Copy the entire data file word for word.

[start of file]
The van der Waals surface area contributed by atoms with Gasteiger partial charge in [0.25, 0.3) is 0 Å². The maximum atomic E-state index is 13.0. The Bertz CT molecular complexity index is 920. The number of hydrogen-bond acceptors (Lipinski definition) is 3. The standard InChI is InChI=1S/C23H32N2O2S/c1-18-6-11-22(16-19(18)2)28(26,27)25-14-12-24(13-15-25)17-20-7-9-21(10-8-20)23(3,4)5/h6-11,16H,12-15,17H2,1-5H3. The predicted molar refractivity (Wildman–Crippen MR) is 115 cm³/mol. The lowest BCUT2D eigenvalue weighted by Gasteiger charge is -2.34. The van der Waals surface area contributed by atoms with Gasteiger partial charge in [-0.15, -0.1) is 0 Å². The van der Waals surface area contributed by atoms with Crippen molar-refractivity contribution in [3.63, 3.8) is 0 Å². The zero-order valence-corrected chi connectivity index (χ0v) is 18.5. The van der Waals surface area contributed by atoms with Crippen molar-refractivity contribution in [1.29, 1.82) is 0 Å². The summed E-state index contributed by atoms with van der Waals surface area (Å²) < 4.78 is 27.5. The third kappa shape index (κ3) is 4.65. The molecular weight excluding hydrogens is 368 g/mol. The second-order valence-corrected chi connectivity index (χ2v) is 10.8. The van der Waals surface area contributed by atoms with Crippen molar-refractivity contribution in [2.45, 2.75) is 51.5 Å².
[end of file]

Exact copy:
The van der Waals surface area contributed by atoms with Gasteiger partial charge in [0.25, 0.3) is 0 Å². The maximum atomic E-state index is 13.0. The Bertz CT molecular complexity index is 920. The number of hydrogen-bond acceptors (Lipinski definition) is 3. The standard InChI is InChI=1S/C23H32N2O2S/c1-18-6-11-22(16-19(18)2)28(26,27)25-14-12-24(13-15-25)17-20-7-9-21(10-8-20)23(3,4)5/h6-11,16H,12-15,17H2,1-5H3. The predicted molar refractivity (Wildman–Crippen MR) is 115 cm³/mol. The lowest BCUT2D eigenvalue weighted by Gasteiger charge is -2.34. The van der Waals surface area contributed by atoms with Gasteiger partial charge in [-0.15, -0.1) is 0 Å². The van der Waals surface area contributed by atoms with Crippen molar-refractivity contribution in [3.63, 3.8) is 0 Å². The zero-order valence-corrected chi connectivity index (χ0v) is 18.5. The van der Waals surface area contributed by atoms with Crippen molar-refractivity contribution in [1.29, 1.82) is 0 Å². The summed E-state index contributed by atoms with van der Waals surface area (Å²) < 4.78 is 27.5. The third kappa shape index (κ3) is 4.65. The molecular weight excluding hydrogens is 368 g/mol. The second-order valence-corrected chi connectivity index (χ2v) is 10.8. The van der Waals surface area contributed by atoms with Crippen molar-refractivity contribution in [2.45, 2.75) is 51.5 Å².